We’ve all heard the Conservative/Lib-Dem analogy about thenation’s credit card.  The coalition partners in Westminster love to accuse Labour of having built up the national debt as though they were maxing out a credit card. It’s easy to see why they do this – the public understand how a credit card works.

In a recent blog by the New Statesman this is described as “asinine nonsense” and a “poor understanding of basic accounting”.  In my view it’s an example of political parties wrongly assuming that the public can’t get their heads around things like national debt so peddling a misleading line repetitively in the hope that the public won’t eventually work out that it was all a lie.  Credit cards and national debt are totally different and the public will work this out in the end.

However, what other analogies could we create between household finances and state economics?  What about looking at the old adage that paying rent is ‘dead money’ and therefore we should all get mortgages and buy homes instead.

Consider that 4.8million people are receiving housing benefit and that 32percent (1.5million) of these are renting from private landlords.  The other 3.3million are housing association and council housing tenants.

Housing people on benefits in this way is expensive for the government.  The average housing benefit recipient who lives in council housing receive just £67.83 per week, while those renting from private landlords receive an average of £111.19.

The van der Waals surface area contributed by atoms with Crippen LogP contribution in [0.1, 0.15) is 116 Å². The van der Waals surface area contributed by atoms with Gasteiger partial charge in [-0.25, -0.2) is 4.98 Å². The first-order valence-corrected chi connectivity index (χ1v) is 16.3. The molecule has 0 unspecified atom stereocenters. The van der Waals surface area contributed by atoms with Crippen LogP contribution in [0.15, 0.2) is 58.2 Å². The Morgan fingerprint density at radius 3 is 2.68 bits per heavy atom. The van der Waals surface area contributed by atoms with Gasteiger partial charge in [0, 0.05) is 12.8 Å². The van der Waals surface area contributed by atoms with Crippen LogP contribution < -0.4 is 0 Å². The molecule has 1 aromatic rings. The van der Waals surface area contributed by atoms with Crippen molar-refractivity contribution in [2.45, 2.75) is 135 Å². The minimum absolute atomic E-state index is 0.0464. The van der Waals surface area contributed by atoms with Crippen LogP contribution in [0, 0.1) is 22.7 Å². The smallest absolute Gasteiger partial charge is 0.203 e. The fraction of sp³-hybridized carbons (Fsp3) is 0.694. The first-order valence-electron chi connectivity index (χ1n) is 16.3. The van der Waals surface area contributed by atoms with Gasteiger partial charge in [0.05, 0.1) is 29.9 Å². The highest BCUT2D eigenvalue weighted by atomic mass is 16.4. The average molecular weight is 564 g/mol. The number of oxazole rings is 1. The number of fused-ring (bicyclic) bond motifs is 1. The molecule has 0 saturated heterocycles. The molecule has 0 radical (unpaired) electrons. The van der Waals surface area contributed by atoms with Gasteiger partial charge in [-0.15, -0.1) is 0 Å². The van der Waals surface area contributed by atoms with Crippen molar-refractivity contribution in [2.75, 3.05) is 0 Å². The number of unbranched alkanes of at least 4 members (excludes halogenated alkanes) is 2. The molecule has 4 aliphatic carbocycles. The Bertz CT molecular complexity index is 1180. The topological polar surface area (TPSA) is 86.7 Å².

But rental money from council housing currently goes back to the treasury, while private landlords are taking around £166million a week of housing benefit.  That’s £8.67billion a year by my maths!

So if the saying is true that ‘renting is dead money’ then government is wasting £5,781 a year on each housing benefit claimant in the private rental sector, and in years to come will have nothing to show for all this money.  The alternative is that the government, like many households, could consider borrowing some money and buying or building some houses.

The government would have to pay interest on this borrowing.  The average house price for a terraced house in England and Wales in April 2011 was £124,061 which at 4.2% interest would cost just £5,210 per year on an interest-only mortgage.

Just imagine if the government were to sit and watch Homes Under the Hammer, get inspired and send the Housing Minister Grant Shapps down to the auction room to start buying 1.5million terraced houses after popping down the high street to arrange a few interest only mortgages.  As inflation kicks in and rents increase over time, the gap between the interest payable and the rents received will increase and the government would be able to keep the money that otherwise would be profit for private landlords.

Ok, so these are really crude calculations and I’m not for a moment suggesting that this is a sensible well thought through plan.  But is it any clumsier than the credit card analogy that the government keep using?